You can search this collection by last name, first name, county, city/village/township, death year, birth year, an individual’s age at death, and an individual’s father’s first or last name by using the Advanced Search link at the top of any page within Seeking Michigan. Death records will be pre-selected for you. For each field you want to search, you’ll need to choose “all of the words,” “any of the words,” “the exact phrase,” or “none of the words” in the drop-down menu on the left, enter your search term in the text box, and choose the field you want to search from the drop-down menu on the right. Try searching multiple fields to get more focused results. For example, if you add your ancestor’s birth year to a search for his or her name, the results you get are more likely to be what you’re seeking. You can also use the “or” option to search multiple spellings of a name or multiple locations if you’re unsure of where someone died.



Death Record

What's the story behind this collection?What’s the story behind this collection?

Public Act 194 of 1867 required county clerks to file certain facts about all deaths recorded in their counties with the Secretary of State. (The information was later collected by the Department of Public Health and is now collected by the Department of Community Health.)


The Early Documents Collection chronicles Michigan’s road to statehood including the original Constitution passed in 1835 to the Senate Bill admitting Michigan as the 26th State of the Union.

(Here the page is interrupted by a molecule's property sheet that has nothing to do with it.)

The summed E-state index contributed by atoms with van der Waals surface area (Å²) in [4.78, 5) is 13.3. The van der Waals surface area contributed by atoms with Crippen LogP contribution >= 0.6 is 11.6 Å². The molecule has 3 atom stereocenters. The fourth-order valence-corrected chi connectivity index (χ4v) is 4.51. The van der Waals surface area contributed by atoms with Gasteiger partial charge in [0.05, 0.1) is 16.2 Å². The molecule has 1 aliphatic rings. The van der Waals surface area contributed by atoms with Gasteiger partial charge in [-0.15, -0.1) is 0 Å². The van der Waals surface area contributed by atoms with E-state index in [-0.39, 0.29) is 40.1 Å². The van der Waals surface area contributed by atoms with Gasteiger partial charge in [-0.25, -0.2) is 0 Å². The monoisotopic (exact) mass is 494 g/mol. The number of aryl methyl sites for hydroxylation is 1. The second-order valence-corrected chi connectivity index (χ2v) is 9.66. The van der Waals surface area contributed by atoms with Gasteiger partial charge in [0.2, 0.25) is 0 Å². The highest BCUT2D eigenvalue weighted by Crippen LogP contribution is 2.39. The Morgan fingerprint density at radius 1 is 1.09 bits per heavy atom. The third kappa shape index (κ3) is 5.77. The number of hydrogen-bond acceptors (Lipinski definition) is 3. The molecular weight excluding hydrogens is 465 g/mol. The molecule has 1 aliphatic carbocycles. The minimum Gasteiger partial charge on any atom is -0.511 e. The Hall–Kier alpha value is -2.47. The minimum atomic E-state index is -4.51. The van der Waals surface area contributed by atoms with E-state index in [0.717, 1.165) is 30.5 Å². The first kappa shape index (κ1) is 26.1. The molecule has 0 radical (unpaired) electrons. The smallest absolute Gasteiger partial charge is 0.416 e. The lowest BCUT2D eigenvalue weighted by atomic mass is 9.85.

Farm

How might I use the information in this collection?How might I use the information in this collection?

This collection consists of property inventory cards created as part of a WPA project during the Great Depression. The cards may contain descriptions of the land; buildings; fences; crops; woodlands; means of communication; sources of heat and light; number of school districts; legal land descriptions; village or township location; name and address of person assessed; and amount of acreage within certain classifications. Sketches of houses and general land areas are included.

The cards contained in this collection are from Oakland and Grand Traverse counties. They are a sample of the more extensive (though not complete) records available in the Archives of Michigan reading room. For more information about these records, please see our subject guide and online finding aid.



WPA

How do I find things in this collection?How do I find things in this collection?

The records are organized by township, range, and section numbers. Each section is one item with multiple pages. If you know the township, range, and section number, you can search for these in the title field by clicking the Advanced Search link at the top of any page within Seeking Michigan. (Be sure to uncheck the box next to “Death Records” and check the box next to “WPA Property Inventories.”) All numbers in the titles use two digits and there is no space between the number and directional notation (“02S 10W 34,” for example). Select “the exact phrase” from the drop-down menu on the right, enter the township, range, and section numbers in the text box, and select “title” from the drop-down menu on the right. Township and county names are listed in the descriptions for each item. You can search for them by specifying “description” in the drop-down menu on the left when you open the Advanced Search screen.



WPA

What's the story behind this collection?What’s the story behind this collection?

During the Great Depression, the Michigan Department of Treasury collaborated with the Works Progress Administration to undertake an extensive survey of nearly all land parcels in the state (excluding Wayne County). The survey served two purposes: it provided jobs for unemployed engineers, land surveyors, and appraisers while giving the state a basis for assessing property taxes. The project started late in 1935 and continued until 1942.